8. Beth says:

    Diana is absolutely right. We need to take advantage of the richness at our fingertips. Music connects us across generations and cultures. It has been termed a universal language. And if I remember correctly our Canons specifically speak to the need to use music in worship. What is unsingable to one, may be a breeze to another. We are diverse; our present music resources reflect that. But we need to pay attention as we plan worship so that our music is woven intelligently into our liturgy and enhances the message of any particular Sunday.

  9. Thomas Williams says:

    I don’t understand the comment above about “Morning Has Broken.” We *do* have it to Bunessan. It’s Hymn 8. Point Loma, which is used for Hymn 294, “Baptized in water,” isn’t even the same meter.

    I also wonder about a lot of comments I’ve seen, here and in various other places, about “unsingable” hymns, or hymns that are “really choral anthems.” Congregations differ in musical ability. Why shouldn’t there be hymns that some congregations can sing, even if not all of them can? I’ve sung St Helena (469) — one of those allegedly unsingable hymns — in congregations that did it beautifully; and I’ve been in other congregations where they’d never dream of trying it. Isn’t that OK?

    None of this, of course, should be construed as any kind of defense of “Look there! the Christ, our Brother, comes,” to either tune. Even I have my limits.

  10. I agree with the 22 year old but don’t like how that quotation is being route there or at The Curate’s Desk because it speaks for “we”. Perhaps the people with whom that person is associate are totally on board with him/her, but I’m not totally where s/he is. I don’t want to hear anything played on the organ; I want to hear people sing and not played over by an instrument.

    I don’t want guitars, but I certainly enjoy a piano in worship because in my experience it’s less likely to drown the people out. While there is much about the hymnal that I appreciate there are also some newer texts and tunes that I love, too. I wish there were wider use of the plainsong tones if they were taught and learned, but I don’t want poorly performed congregational Anglican chant.

    This twenty-two year old is delightfully opinionated and has much to say to which the Church should listen. However, I don’t want him/her speaking on my behalf. I want hymns, but I also don’t object to music in today’s contemporary forms (the way that so many of the “old hymns” were constructed in music comparable to their day). Instead of objecting to actual contemporary things I object to music that is thirty years old and still trying to pass itself off as “contemporary.” It’s stuff that my mom likes, and that’s fine…but it’s stuff that feels familiar musically to her. I feel as though this quote risks calcifying our musical tradition and not picking up on styles that are ever evolving the way the Church must be ever-evolving in its engagement with culture.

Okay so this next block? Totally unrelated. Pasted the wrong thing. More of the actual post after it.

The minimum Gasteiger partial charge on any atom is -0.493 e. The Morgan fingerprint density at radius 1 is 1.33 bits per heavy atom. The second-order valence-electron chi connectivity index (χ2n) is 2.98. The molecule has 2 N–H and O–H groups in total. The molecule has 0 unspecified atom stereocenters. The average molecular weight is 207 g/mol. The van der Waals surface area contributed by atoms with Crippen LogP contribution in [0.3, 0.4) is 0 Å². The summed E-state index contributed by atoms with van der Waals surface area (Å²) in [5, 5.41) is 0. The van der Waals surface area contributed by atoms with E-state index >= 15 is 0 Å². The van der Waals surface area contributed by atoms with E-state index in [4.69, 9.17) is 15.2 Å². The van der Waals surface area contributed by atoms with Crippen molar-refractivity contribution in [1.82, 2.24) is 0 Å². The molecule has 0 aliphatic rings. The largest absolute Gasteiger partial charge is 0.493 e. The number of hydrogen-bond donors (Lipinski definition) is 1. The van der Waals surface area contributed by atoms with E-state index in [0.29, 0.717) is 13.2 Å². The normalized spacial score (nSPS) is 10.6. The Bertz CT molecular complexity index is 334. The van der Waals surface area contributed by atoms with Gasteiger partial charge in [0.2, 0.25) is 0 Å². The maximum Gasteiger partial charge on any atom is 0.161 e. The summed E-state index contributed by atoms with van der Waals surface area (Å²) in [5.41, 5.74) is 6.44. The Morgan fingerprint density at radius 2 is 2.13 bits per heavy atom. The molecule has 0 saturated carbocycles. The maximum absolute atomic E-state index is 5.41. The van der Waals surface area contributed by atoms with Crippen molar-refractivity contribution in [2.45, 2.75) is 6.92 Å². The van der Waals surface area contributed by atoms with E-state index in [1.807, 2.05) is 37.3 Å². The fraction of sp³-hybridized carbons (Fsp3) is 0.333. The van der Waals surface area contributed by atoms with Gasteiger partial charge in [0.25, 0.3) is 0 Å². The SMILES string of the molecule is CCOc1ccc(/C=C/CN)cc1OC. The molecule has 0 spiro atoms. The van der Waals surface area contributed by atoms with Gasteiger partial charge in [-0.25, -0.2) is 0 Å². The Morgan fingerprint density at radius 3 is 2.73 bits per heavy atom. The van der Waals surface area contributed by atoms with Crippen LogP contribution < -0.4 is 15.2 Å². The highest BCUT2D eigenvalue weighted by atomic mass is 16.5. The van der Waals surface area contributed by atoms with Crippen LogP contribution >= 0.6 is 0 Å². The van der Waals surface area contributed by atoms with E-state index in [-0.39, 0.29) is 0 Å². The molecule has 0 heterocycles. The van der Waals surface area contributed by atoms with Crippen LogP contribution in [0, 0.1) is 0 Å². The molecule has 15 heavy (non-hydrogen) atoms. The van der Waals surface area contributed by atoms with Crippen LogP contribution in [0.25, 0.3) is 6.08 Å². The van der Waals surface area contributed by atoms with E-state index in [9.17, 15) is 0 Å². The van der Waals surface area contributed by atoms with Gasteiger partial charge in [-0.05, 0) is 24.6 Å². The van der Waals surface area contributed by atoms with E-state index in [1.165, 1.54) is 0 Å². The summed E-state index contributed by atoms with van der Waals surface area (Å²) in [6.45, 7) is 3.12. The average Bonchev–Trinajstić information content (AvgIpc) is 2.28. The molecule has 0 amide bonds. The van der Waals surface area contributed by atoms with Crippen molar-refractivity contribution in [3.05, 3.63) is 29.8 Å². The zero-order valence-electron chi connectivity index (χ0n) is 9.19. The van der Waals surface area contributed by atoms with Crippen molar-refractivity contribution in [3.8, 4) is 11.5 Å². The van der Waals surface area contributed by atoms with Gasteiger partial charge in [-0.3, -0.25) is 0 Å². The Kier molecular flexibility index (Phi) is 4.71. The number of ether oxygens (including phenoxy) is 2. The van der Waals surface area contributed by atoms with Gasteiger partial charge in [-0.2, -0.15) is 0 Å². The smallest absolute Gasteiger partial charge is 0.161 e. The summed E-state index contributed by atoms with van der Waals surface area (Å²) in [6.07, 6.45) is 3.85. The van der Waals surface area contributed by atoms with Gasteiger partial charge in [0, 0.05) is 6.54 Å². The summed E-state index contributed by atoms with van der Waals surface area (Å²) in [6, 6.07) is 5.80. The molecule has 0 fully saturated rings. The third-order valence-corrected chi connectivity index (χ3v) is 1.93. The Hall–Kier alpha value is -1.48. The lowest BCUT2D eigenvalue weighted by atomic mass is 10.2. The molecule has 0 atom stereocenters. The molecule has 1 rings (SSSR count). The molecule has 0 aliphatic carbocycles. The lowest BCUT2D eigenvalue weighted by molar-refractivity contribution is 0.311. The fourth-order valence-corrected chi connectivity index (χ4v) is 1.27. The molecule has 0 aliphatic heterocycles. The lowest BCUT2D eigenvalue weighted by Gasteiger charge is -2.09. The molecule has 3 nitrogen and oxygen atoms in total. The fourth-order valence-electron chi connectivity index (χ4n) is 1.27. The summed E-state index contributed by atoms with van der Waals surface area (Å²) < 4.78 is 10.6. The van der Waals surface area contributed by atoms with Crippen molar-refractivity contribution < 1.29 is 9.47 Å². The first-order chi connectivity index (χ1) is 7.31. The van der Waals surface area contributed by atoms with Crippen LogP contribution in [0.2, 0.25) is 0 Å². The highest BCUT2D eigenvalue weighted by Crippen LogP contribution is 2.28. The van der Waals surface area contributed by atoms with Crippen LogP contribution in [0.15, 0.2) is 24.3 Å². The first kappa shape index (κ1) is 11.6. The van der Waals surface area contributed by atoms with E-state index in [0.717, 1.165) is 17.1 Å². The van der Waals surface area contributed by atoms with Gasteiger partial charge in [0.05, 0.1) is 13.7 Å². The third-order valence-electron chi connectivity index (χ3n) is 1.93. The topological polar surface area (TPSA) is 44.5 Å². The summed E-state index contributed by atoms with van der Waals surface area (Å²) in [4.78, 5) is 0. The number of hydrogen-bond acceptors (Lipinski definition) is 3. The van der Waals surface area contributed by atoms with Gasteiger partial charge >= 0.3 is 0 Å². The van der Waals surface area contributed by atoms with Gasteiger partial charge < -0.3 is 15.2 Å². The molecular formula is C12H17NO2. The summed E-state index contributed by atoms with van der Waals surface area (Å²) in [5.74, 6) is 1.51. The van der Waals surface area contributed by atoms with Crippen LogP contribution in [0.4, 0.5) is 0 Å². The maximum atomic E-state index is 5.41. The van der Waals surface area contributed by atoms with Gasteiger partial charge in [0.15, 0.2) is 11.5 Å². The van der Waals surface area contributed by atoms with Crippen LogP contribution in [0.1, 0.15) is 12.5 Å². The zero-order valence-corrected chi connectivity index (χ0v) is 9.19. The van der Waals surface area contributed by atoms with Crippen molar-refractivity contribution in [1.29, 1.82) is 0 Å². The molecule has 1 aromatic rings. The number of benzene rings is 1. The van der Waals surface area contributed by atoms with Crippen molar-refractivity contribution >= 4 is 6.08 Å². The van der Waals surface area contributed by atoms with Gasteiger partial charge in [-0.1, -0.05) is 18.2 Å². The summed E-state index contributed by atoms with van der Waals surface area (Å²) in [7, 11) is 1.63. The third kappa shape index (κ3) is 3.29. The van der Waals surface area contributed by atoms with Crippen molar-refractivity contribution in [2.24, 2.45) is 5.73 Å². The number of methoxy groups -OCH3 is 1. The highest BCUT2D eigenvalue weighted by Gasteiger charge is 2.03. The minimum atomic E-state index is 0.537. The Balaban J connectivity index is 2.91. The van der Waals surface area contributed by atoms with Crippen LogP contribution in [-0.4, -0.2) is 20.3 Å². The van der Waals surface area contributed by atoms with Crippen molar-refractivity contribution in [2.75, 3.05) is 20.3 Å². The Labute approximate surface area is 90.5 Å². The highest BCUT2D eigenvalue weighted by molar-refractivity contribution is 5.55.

11. Anne Rudig says:

    Yep. Over and over again in our newcomer research we heard young people (19-27) say “I want to touch an ancient tradition, and ask a lot of questions.”

  12. Chris Arnold says:

    Steven Pankey wrote “As to your final point, those in the pews are content, which is fine, but what about those who aren’t making their way through our big red doors on Sunday? Are they served by difficult to sing hymnody and awkward chant?”

    Well, they may or they may not be. If the community sings well, then the newcomer may well be attracted to the beauty of the music, much the same way that newcomers are often attracted to the richness of all of our liturgy. I often write a note of encouragement to newcomers mentioning that our liturgy (and our music) may seem different and unfamiliar, so please feel free to sit back and relax! The journey into our Christian life doesn’t have to be completed in an hour (and actually I think it would be unsatisfying if is were).

  13. I am torn about this topic. First, I would note that we are not speaking of 100% of any one demographic. We tend to want to reinforce our own biases and predilections. So it is not surprising that The Curate’s Desk seized on the words of a 22 year-old opposing hymnal revision. I would imagine that some Millennials recognize themselves in that statement, but I suspect that is a self-selecting group. (I’m a Gen Xer myself, so don’t mind me.) On the other hand, at the moment it is true that the survey shows that we don’t *the hymnal* revised. But as someone who participated in a focus group regarding this topic and also filled out the survey, I don’t think the story ends there. It is good to have traditional hymnody. I don’t think anyone wants to see that go away.